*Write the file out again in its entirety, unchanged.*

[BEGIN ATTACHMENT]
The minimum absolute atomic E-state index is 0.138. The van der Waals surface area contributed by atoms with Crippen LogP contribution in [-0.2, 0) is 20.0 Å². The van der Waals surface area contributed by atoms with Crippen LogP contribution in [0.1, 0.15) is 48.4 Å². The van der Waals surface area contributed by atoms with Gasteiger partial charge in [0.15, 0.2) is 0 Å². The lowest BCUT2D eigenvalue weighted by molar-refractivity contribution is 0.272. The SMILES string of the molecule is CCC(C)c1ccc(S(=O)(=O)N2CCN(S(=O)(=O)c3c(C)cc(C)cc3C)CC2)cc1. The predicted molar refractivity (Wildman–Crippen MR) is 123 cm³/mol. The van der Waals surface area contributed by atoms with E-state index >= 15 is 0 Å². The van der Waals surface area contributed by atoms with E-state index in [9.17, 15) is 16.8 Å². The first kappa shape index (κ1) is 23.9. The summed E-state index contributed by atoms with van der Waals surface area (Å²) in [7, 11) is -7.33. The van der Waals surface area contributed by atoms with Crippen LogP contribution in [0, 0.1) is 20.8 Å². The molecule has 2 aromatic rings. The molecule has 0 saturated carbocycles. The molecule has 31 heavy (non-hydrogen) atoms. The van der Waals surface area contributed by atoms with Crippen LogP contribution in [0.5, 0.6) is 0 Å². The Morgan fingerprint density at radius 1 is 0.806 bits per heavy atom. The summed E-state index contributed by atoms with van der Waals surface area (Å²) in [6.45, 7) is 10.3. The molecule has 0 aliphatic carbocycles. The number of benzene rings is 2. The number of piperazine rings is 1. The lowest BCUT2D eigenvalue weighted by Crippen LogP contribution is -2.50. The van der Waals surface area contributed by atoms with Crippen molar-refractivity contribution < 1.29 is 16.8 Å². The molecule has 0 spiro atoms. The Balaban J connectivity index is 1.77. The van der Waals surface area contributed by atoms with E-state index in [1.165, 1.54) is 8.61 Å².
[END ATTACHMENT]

The minimum absolute atomic E-state index is 0.138. The van der Waals surface area contributed by atoms with Crippen LogP contribution in [-0.2, 0) is 20.0 Å². The van der Waals surface area contributed by atoms with Crippen LogP contribution in [0.1, 0.15) is 48.4 Å². The van der Waals surface area contributed by atoms with Gasteiger partial charge in [0.15, 0.2) is 0 Å². The lowest BCUT2D eigenvalue weighted by molar-refractivity contribution is 0.272. The SMILES string of the molecule is CCC(C)c1ccc(S(=O)(=O)N2CCN(S(=O)(=O)c3c(C)cc(C)cc3C)CC2)cc1. The predicted molar refractivity (Wildman–Crippen MR) is 123 cm³/mol. The van der Waals surface area contributed by atoms with E-state index >= 15 is 0 Å². The van der Waals surface area contributed by atoms with E-state index in [9.17, 15) is 16.8 Å². The first kappa shape index (κ1) is 23.9. The summed E-state index contributed by atoms with van der Waals surface area (Å²) in [7, 11) is -7.33. The van der Waals surface area contributed by atoms with Crippen LogP contribution in [0, 0.1) is 20.8 Å². The molecule has 2 aromatic rings. The molecule has 0 saturated carbocycles. The molecule has 31 heavy (non-hydrogen) atoms. The van der Waals surface area contributed by atoms with Crippen LogP contribution in [0.5, 0.6) is 0 Å². The Morgan fingerprint density at radius 1 is 0.806 bits per heavy atom. The summed E-state index contributed by atoms with van der Waals surface area (Å²) in [6.45, 7) is 10.3. The molecule has 0 aliphatic carbocycles. The number of benzene rings is 2. The number of piperazine rings is 1. The lowest BCUT2D eigenvalue weighted by Crippen LogP contribution is -2.50. The van der Waals surface area contributed by atoms with Crippen molar-refractivity contribution < 1.29 is 16.8 Å². The molecule has 0 spiro atoms. The Balaban J connectivity index is 1.77. The van der Waals surface area contributed by atoms with E-state index in [1.165, 1.54) is 8.61 Å².